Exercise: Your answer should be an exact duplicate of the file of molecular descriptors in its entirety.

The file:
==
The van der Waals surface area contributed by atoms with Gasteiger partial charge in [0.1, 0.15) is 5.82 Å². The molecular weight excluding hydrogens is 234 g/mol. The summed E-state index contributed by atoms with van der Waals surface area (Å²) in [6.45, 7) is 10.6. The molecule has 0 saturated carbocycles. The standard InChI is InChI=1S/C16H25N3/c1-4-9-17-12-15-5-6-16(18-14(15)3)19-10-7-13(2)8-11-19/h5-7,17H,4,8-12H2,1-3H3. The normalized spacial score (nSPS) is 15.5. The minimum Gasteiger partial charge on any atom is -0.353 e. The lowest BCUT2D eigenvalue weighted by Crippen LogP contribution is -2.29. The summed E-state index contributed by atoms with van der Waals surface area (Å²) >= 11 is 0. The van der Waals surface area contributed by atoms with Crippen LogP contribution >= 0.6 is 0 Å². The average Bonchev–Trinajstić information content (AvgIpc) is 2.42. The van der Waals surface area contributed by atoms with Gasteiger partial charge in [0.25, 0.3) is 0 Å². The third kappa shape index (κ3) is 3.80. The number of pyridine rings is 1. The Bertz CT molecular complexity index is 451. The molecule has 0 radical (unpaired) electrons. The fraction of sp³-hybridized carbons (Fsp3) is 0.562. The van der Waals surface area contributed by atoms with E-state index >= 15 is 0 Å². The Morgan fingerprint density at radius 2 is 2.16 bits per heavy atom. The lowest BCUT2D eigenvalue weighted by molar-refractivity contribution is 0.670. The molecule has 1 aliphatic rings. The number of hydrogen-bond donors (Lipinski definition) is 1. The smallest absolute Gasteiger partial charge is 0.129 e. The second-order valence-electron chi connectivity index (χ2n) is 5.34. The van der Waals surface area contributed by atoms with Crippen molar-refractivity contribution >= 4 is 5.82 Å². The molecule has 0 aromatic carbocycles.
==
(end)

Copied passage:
The van der Waals surface area contributed by atoms with Gasteiger partial charge in [0.1, 0.15) is 5.82 Å². The molecular weight excluding hydrogens is 234 g/mol. The summed E-state index contributed by atoms with van der Waals surface area (Å²) in [6.45, 7) is 10.6. The molecule has 0 saturated carbocycles. The standard InChI is InChI=1S/C16H25N3/c1-4-9-17-12-15-5-6-16(18-14(15)3)19-10-7-13(2)8-11-19/h5-7,17H,4,8-12H2,1-3H3. The normalized spacial score (nSPS) is 15.5. The minimum Gasteiger partial charge on any atom is -0.353 e. The lowest BCUT2D eigenvalue weighted by Crippen LogP contribution is -2.29. The summed E-state index contributed by atoms with van der Waals surface area (Å²) >= 11 is 0. The van der Waals surface area contributed by atoms with Crippen LogP contribution >= 0.6 is 0 Å². The average Bonchev–Trinajstić information content (AvgIpc) is 2.42. The van der Waals surface area contributed by atoms with Gasteiger partial charge in [0.25, 0.3) is 0 Å². The third kappa shape index (κ3) is 3.80. The number of pyridine rings is 1. The Bertz CT molecular complexity index is 451. The molecule has 0 radical (unpaired) electrons. The fraction of sp³-hybridized carbons (Fsp3) is 0.562. The van der Waals surface area contributed by atoms with E-state index >= 15 is 0 Å². The Morgan fingerprint density at radius 2 is 2.16 bits per heavy atom. The lowest BCUT2D eigenvalue weighted by molar-refractivity contribution is 0.670. The molecule has 1 aliphatic rings. The number of hydrogen-bond donors (Lipinski definition) is 1. The smallest absolute Gasteiger partial charge is 0.129 e. The second-order valence-electron chi connectivity index (χ2n) is 5.34. The van der Waals surface area contributed by atoms with Crippen molar-refractivity contribution >= 4 is 5.82 Å². The molecule has 0 aromatic carbocycles.